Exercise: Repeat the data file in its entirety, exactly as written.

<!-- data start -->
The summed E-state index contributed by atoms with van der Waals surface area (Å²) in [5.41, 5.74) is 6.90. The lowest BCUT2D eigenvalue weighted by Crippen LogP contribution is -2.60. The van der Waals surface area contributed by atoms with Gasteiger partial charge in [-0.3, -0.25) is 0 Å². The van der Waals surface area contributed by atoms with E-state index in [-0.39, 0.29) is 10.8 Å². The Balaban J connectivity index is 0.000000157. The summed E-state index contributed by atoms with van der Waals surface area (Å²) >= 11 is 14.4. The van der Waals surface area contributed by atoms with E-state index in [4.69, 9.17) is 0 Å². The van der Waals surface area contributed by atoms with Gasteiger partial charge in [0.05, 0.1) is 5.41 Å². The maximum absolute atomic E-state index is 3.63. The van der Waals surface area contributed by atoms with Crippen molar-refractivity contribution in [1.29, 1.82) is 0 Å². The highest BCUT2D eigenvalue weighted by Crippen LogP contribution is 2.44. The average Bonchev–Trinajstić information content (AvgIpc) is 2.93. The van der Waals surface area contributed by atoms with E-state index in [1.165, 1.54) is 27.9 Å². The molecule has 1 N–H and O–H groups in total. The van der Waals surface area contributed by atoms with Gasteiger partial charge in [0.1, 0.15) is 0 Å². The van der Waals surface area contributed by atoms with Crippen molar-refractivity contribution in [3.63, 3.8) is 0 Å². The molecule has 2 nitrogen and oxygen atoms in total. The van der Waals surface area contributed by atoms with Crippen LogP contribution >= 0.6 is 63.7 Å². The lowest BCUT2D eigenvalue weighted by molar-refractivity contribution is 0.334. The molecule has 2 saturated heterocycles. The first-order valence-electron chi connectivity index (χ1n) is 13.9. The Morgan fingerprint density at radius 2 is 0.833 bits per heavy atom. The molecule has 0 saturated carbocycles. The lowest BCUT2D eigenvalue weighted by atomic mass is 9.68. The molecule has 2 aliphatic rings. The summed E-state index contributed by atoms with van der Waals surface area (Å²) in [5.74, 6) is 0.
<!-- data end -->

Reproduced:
The summed E-state index contributed by atoms with van der Waals surface area (Å²) in [5.41, 5.74) is 6.90. The lowest BCUT2D eigenvalue weighted by Crippen LogP contribution is -2.60. The van der Waals surface area contributed by atoms with Gasteiger partial charge in [-0.3, -0.25) is 0 Å². The van der Waals surface area contributed by atoms with E-state index in [-0.39, 0.29) is 10.8 Å². The Balaban J connectivity index is 0.000000157. The summed E-state index contributed by atoms with van der Waals surface area (Å²) >= 11 is 14.4. The van der Waals surface area contributed by atoms with E-state index in [4.69, 9.17) is 0 Å². The van der Waals surface area contributed by atoms with Gasteiger partial charge in [0.05, 0.1) is 5.41 Å². The maximum absolute atomic E-state index is 3.63. The van der Waals surface area contributed by atoms with Crippen molar-refractivity contribution in [1.29, 1.82) is 0 Å². The highest BCUT2D eigenvalue weighted by Crippen LogP contribution is 2.44. The average Bonchev–Trinajstić information content (AvgIpc) is 2.93. The van der Waals surface area contributed by atoms with E-state index in [1.165, 1.54) is 27.9 Å². The molecule has 1 N–H and O–H groups in total. The van der Waals surface area contributed by atoms with Gasteiger partial charge in [0.1, 0.15) is 0 Å². The van der Waals surface area contributed by atoms with Crippen molar-refractivity contribution in [3.63, 3.8) is 0 Å². The molecule has 2 nitrogen and oxygen atoms in total. The van der Waals surface area contributed by atoms with Crippen LogP contribution >= 0.6 is 63.7 Å². The lowest BCUT2D eigenvalue weighted by molar-refractivity contribution is 0.334. The molecule has 2 saturated heterocycles. The first-order valence-electron chi connectivity index (χ1n) is 13.9. The Morgan fingerprint density at radius 2 is 0.833 bits per heavy atom. The molecule has 0 saturated carbocycles. The lowest BCUT2D eigenvalue weighted by atomic mass is 9.68. The molecule has 2 aliphatic rings. The summed E-state index contributed by atoms with van der Waals surface area (Å²) in [5.74, 6) is 0.